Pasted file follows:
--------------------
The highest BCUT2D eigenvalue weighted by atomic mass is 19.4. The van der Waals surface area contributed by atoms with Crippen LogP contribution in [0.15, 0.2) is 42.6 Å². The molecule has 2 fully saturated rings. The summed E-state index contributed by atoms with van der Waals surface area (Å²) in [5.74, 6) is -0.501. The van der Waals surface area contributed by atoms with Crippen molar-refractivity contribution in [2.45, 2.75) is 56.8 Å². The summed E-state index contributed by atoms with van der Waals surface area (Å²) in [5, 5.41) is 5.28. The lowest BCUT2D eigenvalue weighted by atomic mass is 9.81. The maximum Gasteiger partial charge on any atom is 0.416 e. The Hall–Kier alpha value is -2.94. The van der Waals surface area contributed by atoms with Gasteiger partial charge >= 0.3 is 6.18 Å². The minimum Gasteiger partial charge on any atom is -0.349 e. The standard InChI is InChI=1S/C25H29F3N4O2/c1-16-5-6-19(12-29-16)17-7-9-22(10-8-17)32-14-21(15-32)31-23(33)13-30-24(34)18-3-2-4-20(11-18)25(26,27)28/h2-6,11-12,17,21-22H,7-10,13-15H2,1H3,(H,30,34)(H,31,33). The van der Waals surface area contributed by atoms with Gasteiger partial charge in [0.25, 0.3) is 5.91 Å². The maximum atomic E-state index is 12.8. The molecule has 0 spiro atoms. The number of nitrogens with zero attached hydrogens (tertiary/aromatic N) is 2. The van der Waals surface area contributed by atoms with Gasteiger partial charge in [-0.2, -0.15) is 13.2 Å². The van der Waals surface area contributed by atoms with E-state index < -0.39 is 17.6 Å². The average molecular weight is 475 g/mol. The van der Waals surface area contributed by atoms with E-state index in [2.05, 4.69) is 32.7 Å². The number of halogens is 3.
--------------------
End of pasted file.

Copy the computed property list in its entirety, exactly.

The highest BCUT2D eigenvalue weighted by atomic mass is 19.4. The van der Waals surface area contributed by atoms with Crippen LogP contribution in [0.15, 0.2) is 42.6 Å². The molecule has 2 fully saturated rings. The summed E-state index contributed by atoms with van der Waals surface area (Å²) in [5.74, 6) is -0.501. The van der Waals surface area contributed by atoms with Crippen molar-refractivity contribution in [2.45, 2.75) is 56.8 Å². The summed E-state index contributed by atoms with van der Waals surface area (Å²) in [5, 5.41) is 5.28. The lowest BCUT2D eigenvalue weighted by atomic mass is 9.81. The maximum Gasteiger partial charge on any atom is 0.416 e. The Hall–Kier alpha value is -2.94. The van der Waals surface area contributed by atoms with Gasteiger partial charge >= 0.3 is 6.18 Å². The minimum Gasteiger partial charge on any atom is -0.349 e. The standard InChI is InChI=1S/C25H29F3N4O2/c1-16-5-6-19(12-29-16)17-7-9-22(10-8-17)32-14-21(15-32)31-23(33)13-30-24(34)18-3-2-4-20(11-18)25(26,27)28/h2-6,11-12,17,21-22H,7-10,13-15H2,1H3,(H,30,34)(H,31,33). The van der Waals surface area contributed by atoms with Gasteiger partial charge in [0.25, 0.3) is 5.91 Å². The maximum atomic E-state index is 12.8. The molecule has 0 spiro atoms. The number of nitrogens with zero attached hydrogens (tertiary/aromatic N) is 2. The van der Waals surface area contributed by atoms with Gasteiger partial charge in [-0.2, -0.15) is 13.2 Å². The van der Waals surface area contributed by atoms with E-state index < -0.39 is 17.6 Å². The average molecular weight is 475 g/mol. The van der Waals surface area contributed by atoms with E-state index in [2.05, 4.69) is 32.7 Å². The number of halogens is 3.